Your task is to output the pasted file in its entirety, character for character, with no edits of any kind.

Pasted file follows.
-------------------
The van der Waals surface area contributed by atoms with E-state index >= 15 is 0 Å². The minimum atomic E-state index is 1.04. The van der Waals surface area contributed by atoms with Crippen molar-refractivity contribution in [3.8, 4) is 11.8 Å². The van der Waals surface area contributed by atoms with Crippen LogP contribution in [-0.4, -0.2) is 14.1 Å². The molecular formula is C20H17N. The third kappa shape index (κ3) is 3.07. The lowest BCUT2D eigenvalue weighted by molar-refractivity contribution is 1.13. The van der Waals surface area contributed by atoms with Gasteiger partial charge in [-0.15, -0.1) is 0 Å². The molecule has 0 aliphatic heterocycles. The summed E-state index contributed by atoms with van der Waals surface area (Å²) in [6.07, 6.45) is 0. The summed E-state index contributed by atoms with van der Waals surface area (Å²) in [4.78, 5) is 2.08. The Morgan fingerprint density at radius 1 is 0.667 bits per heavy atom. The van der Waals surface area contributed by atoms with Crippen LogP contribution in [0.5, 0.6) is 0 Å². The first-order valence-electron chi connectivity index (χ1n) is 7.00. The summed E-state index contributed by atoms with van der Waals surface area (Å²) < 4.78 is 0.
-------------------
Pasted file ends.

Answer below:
The van der Waals surface area contributed by atoms with E-state index >= 15 is 0 Å². The minimum atomic E-state index is 1.04. The van der Waals surface area contributed by atoms with Crippen molar-refractivity contribution in [3.8, 4) is 11.8 Å². The van der Waals surface area contributed by atoms with Crippen LogP contribution in [-0.4, -0.2) is 14.1 Å². The molecular formula is C20H17N. The third kappa shape index (κ3) is 3.07. The lowest BCUT2D eigenvalue weighted by molar-refractivity contribution is 1.13. The van der Waals surface area contributed by atoms with Gasteiger partial charge in [-0.15, -0.1) is 0 Å². The molecule has 0 aliphatic heterocycles. The summed E-state index contributed by atoms with van der Waals surface area (Å²) in [6.07, 6.45) is 0. The summed E-state index contributed by atoms with van der Waals surface area (Å²) in [4.78, 5) is 2.08. The Morgan fingerprint density at radius 1 is 0.667 bits per heavy atom. The van der Waals surface area contributed by atoms with Crippen LogP contribution in [0.5, 0.6) is 0 Å². The first-order valence-electron chi connectivity index (χ1n) is 7.00. The summed E-state index contributed by atoms with van der Waals surface area (Å²) < 4.78 is 0.